The image looks the best I have ever seen thanks to the infinite contrast ratios with prefect blacks and motion looks the clearest I have seen in gaming thanks to the 0.1ms response time.


I understand that some people get eye strain from the PWM behavior of these OLED displays, but from what I have seen it is only a small percentage of people. So yeah, if it affects you, then go for something else. But for most people this is such an excellent monitor.
 

kramnelis

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Not sure what you mean by this. My room is never bright. It's dim at the most to completely dark most of the time.

I mainly use this monitor at 120 nits for SDR for several hours a day and never have had any eye strain in the months I have been using it. I wouldn't want more than this for brightness from any monitor in a dark room as it's just too bright, and that itself absolutely can cause eye strain and it does for me. An LCD monitor at 200 nits in a dark room hurts my eyes after a bit.

The image looks the best I have ever seen thanks to the infinite contrast ratios with prefect blacks and motion looks the clearest I have seen in gaming thanks to the 0.1ms response time.


I understand that some people get eye strain from the PWM behavior of these OLED displays, but from what I have seen it is only a small percentage of people. So yeah, if it affects you, then go for something else. But for most people this is such an excellent monitor.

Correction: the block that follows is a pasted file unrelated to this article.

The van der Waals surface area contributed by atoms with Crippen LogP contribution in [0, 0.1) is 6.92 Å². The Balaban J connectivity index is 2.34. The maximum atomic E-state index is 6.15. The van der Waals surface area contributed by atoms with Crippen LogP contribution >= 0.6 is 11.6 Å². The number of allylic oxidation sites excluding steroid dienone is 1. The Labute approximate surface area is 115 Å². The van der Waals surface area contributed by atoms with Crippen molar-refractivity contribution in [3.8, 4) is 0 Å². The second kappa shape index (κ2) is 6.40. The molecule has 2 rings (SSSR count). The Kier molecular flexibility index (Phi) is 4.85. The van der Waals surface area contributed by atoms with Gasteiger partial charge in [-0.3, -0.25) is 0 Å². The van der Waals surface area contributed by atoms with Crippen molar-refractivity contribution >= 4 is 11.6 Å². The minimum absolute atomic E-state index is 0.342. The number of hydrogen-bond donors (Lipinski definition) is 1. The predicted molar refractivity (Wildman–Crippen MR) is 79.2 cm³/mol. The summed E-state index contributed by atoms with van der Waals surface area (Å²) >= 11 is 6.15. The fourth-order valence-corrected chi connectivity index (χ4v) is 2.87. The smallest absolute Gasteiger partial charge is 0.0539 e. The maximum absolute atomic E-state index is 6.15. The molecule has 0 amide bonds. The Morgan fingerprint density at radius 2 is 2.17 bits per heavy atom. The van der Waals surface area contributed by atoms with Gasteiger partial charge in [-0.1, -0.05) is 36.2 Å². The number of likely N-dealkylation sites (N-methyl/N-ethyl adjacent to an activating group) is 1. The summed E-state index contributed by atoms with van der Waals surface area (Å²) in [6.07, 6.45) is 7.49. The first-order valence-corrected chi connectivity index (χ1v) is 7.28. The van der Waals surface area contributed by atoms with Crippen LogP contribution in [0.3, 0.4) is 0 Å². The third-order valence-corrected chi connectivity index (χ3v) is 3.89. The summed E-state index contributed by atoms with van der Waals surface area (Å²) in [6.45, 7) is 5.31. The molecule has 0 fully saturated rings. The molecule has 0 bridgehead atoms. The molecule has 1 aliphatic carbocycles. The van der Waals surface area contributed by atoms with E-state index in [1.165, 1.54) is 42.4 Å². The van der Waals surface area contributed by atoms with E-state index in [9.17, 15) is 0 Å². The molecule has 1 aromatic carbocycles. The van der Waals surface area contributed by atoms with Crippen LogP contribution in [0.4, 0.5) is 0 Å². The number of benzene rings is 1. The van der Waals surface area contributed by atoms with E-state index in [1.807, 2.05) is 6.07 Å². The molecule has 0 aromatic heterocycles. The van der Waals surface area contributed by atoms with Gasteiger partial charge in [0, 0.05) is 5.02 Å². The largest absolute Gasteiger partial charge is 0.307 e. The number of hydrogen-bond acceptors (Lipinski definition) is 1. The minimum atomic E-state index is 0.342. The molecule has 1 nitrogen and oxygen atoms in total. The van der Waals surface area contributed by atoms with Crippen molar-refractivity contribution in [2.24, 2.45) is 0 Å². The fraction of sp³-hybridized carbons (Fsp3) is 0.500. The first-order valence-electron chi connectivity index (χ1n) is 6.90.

If your room is dim, the screen will look the same as the bezel when it displays a black image. This is considered a dark room when no light source hits in front of the monitor.

My monitors display up to 1,800 nits. If 200 nits in a dark room hurts eyes, there will be no HDR monitor. You say your LCD hurts your eyes at 200nits, maybe the backlight of it is flickering too.

And the image looks like crap at 120nits sRGB. People should've seen better images with this monitor instead of saying 200nits brightness hurts eyes.
 

Odellus

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If your room is dim, the screen will look the same as the bezel when it displays a black image. This is considered a dark room when no light source hits in front of the monitor.

My monitors display up to 1,800 nits. If 200 nits in a dark room hurts eyes, there will be no HDR monitor. You say your LCD hurts your eyes at 200nits, maybe the backlight of it is flickering too.